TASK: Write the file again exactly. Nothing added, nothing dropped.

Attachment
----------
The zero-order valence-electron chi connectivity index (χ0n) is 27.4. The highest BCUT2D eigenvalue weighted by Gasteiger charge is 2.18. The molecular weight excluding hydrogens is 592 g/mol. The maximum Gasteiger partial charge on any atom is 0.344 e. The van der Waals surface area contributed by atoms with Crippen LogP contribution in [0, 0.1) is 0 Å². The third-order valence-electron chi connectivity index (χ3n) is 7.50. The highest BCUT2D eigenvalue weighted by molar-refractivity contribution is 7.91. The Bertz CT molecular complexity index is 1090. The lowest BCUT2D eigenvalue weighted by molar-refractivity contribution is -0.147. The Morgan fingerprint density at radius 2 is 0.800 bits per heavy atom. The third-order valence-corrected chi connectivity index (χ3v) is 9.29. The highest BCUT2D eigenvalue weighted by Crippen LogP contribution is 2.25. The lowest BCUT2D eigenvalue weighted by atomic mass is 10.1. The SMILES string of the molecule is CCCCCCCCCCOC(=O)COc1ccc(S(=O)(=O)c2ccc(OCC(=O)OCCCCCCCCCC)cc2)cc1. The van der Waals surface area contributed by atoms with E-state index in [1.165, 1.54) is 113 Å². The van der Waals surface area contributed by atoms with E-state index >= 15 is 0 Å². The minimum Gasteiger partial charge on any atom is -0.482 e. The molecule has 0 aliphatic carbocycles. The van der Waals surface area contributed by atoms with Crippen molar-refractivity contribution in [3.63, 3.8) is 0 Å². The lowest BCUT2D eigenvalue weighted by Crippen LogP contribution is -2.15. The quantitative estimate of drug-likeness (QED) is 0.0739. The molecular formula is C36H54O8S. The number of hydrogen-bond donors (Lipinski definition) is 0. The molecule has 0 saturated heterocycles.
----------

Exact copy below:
The zero-order valence-electron chi connectivity index (χ0n) is 27.4. The highest BCUT2D eigenvalue weighted by Gasteiger charge is 2.18. The molecular weight excluding hydrogens is 592 g/mol. The maximum Gasteiger partial charge on any atom is 0.344 e. The van der Waals surface area contributed by atoms with Crippen LogP contribution in [0, 0.1) is 0 Å². The third-order valence-electron chi connectivity index (χ3n) is 7.50. The highest BCUT2D eigenvalue weighted by molar-refractivity contribution is 7.91. The Bertz CT molecular complexity index is 1090. The lowest BCUT2D eigenvalue weighted by molar-refractivity contribution is -0.147. The Morgan fingerprint density at radius 2 is 0.800 bits per heavy atom. The third-order valence-corrected chi connectivity index (χ3v) is 9.29. The highest BCUT2D eigenvalue weighted by Crippen LogP contribution is 2.25. The lowest BCUT2D eigenvalue weighted by atomic mass is 10.1. The SMILES string of the molecule is CCCCCCCCCCOC(=O)COc1ccc(S(=O)(=O)c2ccc(OCC(=O)OCCCCCCCCCC)cc2)cc1. The van der Waals surface area contributed by atoms with E-state index in [1.165, 1.54) is 113 Å². The van der Waals surface area contributed by atoms with E-state index >= 15 is 0 Å². The minimum Gasteiger partial charge on any atom is -0.482 e. The molecule has 0 aliphatic carbocycles. The van der Waals surface area contributed by atoms with Crippen molar-refractivity contribution in [3.63, 3.8) is 0 Å². The lowest BCUT2D eigenvalue weighted by Crippen LogP contribution is -2.15. The quantitative estimate of drug-likeness (QED) is 0.0739. The molecular formula is C36H54O8S. The number of hydrogen-bond donors (Lipinski definition) is 0. The molecule has 0 saturated heterocycles.